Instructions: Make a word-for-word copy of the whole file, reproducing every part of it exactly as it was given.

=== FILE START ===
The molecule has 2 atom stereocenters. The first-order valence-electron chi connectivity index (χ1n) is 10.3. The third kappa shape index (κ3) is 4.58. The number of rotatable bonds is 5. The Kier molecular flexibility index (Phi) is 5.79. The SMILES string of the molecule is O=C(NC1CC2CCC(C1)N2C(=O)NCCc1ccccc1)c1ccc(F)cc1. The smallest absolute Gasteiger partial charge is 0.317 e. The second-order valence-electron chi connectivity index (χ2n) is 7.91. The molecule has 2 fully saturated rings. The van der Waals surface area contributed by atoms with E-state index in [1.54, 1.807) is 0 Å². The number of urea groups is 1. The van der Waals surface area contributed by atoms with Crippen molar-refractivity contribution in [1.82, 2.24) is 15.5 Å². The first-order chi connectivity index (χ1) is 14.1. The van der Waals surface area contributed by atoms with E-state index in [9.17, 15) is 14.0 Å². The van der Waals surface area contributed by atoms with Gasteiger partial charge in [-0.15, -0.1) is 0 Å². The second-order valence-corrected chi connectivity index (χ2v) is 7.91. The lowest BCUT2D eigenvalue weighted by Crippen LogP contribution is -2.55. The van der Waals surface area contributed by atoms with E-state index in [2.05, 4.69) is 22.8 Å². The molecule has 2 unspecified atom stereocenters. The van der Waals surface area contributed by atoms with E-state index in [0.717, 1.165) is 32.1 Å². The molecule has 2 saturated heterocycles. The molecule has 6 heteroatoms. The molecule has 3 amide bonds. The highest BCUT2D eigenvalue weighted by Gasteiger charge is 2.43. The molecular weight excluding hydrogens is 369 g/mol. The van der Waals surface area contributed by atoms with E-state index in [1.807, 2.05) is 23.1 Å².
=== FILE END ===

The molecule has 2 atom stereocenters. The first-order valence-electron chi connectivity index (χ1n) is 10.3. The third kappa shape index (κ3) is 4.58. The number of rotatable bonds is 5. The Kier molecular flexibility index (Phi) is 5.79. The SMILES string of the molecule is O=C(NC1CC2CCC(C1)N2C(=O)NCCc1ccccc1)c1ccc(F)cc1. The smallest absolute Gasteiger partial charge is 0.317 e. The second-order valence-electron chi connectivity index (χ2n) is 7.91. The molecule has 2 fully saturated rings. The van der Waals surface area contributed by atoms with E-state index in [1.54, 1.807) is 0 Å². The number of urea groups is 1. The van der Waals surface area contributed by atoms with Crippen molar-refractivity contribution in [1.82, 2.24) is 15.5 Å². The first-order chi connectivity index (χ1) is 14.1. The van der Waals surface area contributed by atoms with E-state index in [9.17, 15) is 14.0 Å². The van der Waals surface area contributed by atoms with Gasteiger partial charge in [-0.15, -0.1) is 0 Å². The second-order valence-corrected chi connectivity index (χ2v) is 7.91. The lowest BCUT2D eigenvalue weighted by Crippen LogP contribution is -2.55. The van der Waals surface area contributed by atoms with E-state index in [2.05, 4.69) is 22.8 Å². The molecule has 2 unspecified atom stereocenters. The van der Waals surface area contributed by atoms with E-state index in [0.717, 1.165) is 32.1 Å². The molecule has 2 saturated heterocycles. The molecule has 6 heteroatoms. The molecule has 3 amide bonds. The highest BCUT2D eigenvalue weighted by Gasteiger charge is 2.43. The molecular weight excluding hydrogens is 369 g/mol. The van der Waals surface area contributed by atoms with E-state index in [1.807, 2.05) is 23.1 Å².